The use of granular spatial data to examine geospatial mobility in social science research
Panel description: Human mobility, including physical travel of people and goods and virtual transactions of information, plays a significant role in (re)distributing uneven resources in cities and (re)organizing urban demographic, social and economic structures. The recent explosion in the availability of granular spatial data has made it possible to capture movement across space at very refined spatiotemporal levels for a large sample of cities across the world. This has allowed researchers to expand our understanding of social processes that are inherently linked to human mobility, including disease transmission, accessibility to amenities and resources, segregation dynamics, and exposure to environmental hazards, beyond what has been discovered using traditional forms of data. This panel discusses the use of granular spatial data in studying geospatial mobility, focusing on its application in social science research, types, sources and methods, and its theoretical and methodological advantages and limitations.
Noli Brazil, Associate Professor, Department of Human Ecology, University of California, Davis
Jennifer Candipan, Assistant Professor, Department of Sociology, Brown University
Peter Rich, Assistant Professor
Jeb E. Brooks School of Public Policy, Cornell University
Eligible but not accessible? A new method for measuring neighborhood educational access in the era of school choice
In an era of expansive school choice, it is increasingly uncommon that a child’s residential address will directly determine the public school that they are eligible to attend. Nearly half of all families live in areas where they are free to choose from an array of eligible public school alternatives. But is more choice a source of empowerment when attractive schools require long commutes, administrative hassles, or competitive lottery processes? Where are marginalized populations able to access high-quality schools without incurring these added burdens? Although prior work has demonstrated the salience of various practical constraints on family school choice decisions, there has been little effort to incorporate these factors into spatial measures of access educational opportunity. This study introduces a new methodological approach that identifies and summarizes the characteristics of all public elementary schools that residents of a given census block are eligible to attend, weighed by each school’s relative accessibility. Our approach leverages observed enrollment data from student administrative records in Michigan that include information about where children live and where they attend school. We estimate a discrete choice model to identify the institutional, geographic, and infrastructural factors that shape these children’s school enrollment outcomes, while also controlling for the influence of family preferences for school quality and composition. As we show, the enrollment probabilities predicted from this model provide a new and intuitive way to summarize the quality and diversity of school options that families encounter—whether in rural and suburban environments with sparse options or in urban locales where the choice sets are dense. This approach can be used to describe neighborhoods by any sort of measurable school-level attribute, such as the average test performance level, the average test growth score, per pupil funding, peer racial and socioeconomic composition, etc. Furthermore, the estimated model parameters can be used beyond the Michigan student sample to predict neighborhood educational access anywhere with suitable publicly available data.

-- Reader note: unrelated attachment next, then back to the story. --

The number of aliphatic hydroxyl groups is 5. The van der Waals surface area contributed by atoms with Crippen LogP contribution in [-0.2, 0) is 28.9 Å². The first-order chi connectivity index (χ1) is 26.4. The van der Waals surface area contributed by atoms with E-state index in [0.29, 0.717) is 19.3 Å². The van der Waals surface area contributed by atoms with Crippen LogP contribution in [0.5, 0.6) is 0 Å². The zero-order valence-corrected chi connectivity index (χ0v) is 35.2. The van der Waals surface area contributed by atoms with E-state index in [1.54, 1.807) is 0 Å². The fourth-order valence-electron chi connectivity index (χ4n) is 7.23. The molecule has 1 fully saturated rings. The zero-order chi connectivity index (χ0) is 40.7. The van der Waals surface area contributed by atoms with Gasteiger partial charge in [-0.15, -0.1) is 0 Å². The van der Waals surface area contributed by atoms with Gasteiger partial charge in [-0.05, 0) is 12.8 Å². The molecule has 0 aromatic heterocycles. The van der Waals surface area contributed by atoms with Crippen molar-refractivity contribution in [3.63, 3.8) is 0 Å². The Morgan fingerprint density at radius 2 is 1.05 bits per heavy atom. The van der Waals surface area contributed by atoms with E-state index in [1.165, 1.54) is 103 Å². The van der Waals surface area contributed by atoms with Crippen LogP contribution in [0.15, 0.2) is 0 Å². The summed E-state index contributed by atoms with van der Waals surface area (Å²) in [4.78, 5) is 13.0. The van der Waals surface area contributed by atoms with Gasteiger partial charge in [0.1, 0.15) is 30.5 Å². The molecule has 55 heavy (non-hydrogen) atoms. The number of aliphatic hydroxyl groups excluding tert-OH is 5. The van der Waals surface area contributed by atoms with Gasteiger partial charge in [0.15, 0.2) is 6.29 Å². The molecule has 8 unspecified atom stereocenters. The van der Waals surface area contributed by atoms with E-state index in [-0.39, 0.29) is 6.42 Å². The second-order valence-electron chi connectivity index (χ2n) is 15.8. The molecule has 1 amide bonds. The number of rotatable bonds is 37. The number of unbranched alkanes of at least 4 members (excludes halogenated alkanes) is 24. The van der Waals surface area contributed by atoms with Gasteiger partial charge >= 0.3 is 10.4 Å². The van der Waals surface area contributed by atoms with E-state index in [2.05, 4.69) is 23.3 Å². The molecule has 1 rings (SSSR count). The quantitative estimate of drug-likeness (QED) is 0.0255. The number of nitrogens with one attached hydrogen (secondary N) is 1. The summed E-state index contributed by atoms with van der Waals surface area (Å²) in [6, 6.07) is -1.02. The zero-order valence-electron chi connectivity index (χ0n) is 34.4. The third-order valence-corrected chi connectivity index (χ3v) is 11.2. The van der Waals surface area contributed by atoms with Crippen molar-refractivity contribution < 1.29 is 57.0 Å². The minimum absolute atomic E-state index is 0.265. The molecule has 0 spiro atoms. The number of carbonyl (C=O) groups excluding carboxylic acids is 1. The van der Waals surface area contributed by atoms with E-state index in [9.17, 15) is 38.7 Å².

Brian Levy, Assistant Professor
Department of Sociology, George Mason University
Concentrated Disadvantage, Isolated Affluence: How Neighborhood Mobility Networks Compound Residential Segregation by Socioeconomic Status